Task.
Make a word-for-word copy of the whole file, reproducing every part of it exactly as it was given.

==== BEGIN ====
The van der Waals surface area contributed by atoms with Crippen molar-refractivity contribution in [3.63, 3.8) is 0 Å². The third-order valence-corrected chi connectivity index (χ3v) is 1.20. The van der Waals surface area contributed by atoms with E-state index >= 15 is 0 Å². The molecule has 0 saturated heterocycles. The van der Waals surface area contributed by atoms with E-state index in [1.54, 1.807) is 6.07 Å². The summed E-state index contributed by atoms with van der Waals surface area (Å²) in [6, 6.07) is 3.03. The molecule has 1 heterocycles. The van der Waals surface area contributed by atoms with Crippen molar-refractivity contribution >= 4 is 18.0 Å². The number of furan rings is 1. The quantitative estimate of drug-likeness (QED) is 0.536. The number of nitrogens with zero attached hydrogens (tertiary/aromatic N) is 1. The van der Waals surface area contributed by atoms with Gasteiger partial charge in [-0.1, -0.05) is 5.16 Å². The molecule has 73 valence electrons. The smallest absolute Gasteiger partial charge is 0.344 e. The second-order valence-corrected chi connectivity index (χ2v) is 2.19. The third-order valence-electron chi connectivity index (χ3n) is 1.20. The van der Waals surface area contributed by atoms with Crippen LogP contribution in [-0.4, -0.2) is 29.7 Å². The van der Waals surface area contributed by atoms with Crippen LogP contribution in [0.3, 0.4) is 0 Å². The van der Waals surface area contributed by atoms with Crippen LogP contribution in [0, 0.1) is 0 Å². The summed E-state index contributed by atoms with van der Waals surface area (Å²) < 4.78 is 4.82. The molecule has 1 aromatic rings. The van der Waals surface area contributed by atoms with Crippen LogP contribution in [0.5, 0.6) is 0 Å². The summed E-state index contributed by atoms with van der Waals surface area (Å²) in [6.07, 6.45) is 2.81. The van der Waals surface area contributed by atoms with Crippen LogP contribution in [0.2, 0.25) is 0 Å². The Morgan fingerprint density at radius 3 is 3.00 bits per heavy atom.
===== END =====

The van der Waals surface area contributed by atoms with Crippen molar-refractivity contribution in [3.63, 3.8) is 0 Å². The third-order valence-corrected chi connectivity index (χ3v) is 1.20. The van der Waals surface area contributed by atoms with E-state index >= 15 is 0 Å². The molecule has 0 saturated heterocycles. The van der Waals surface area contributed by atoms with E-state index in [1.54, 1.807) is 6.07 Å². The summed E-state index contributed by atoms with van der Waals surface area (Å²) in [6, 6.07) is 3.03. The molecule has 1 heterocycles. The van der Waals surface area contributed by atoms with Crippen molar-refractivity contribution >= 4 is 18.0 Å². The number of furan rings is 1. The quantitative estimate of drug-likeness (QED) is 0.536. The number of nitrogens with zero attached hydrogens (tertiary/aromatic N) is 1. The van der Waals surface area contributed by atoms with Gasteiger partial charge in [-0.1, -0.05) is 5.16 Å². The molecule has 73 valence electrons. The smallest absolute Gasteiger partial charge is 0.344 e. The second-order valence-corrected chi connectivity index (χ2v) is 2.19. The third-order valence-electron chi connectivity index (χ3n) is 1.20. The van der Waals surface area contributed by atoms with Crippen LogP contribution in [-0.4, -0.2) is 29.7 Å². The van der Waals surface area contributed by atoms with Crippen LogP contribution in [0.3, 0.4) is 0 Å². The van der Waals surface area contributed by atoms with Crippen LogP contribution in [0, 0.1) is 0 Å². The summed E-state index contributed by atoms with van der Waals surface area (Å²) < 4.78 is 4.82. The molecule has 1 aromatic rings. The van der Waals surface area contributed by atoms with Crippen LogP contribution in [0.5, 0.6) is 0 Å². The summed E-state index contributed by atoms with van der Waals surface area (Å²) in [6.07, 6.45) is 2.81. The van der Waals surface area contributed by atoms with Crippen LogP contribution in [0.2, 0.25) is 0 Å². The Morgan fingerprint density at radius 3 is 3.00 bits per heavy atom.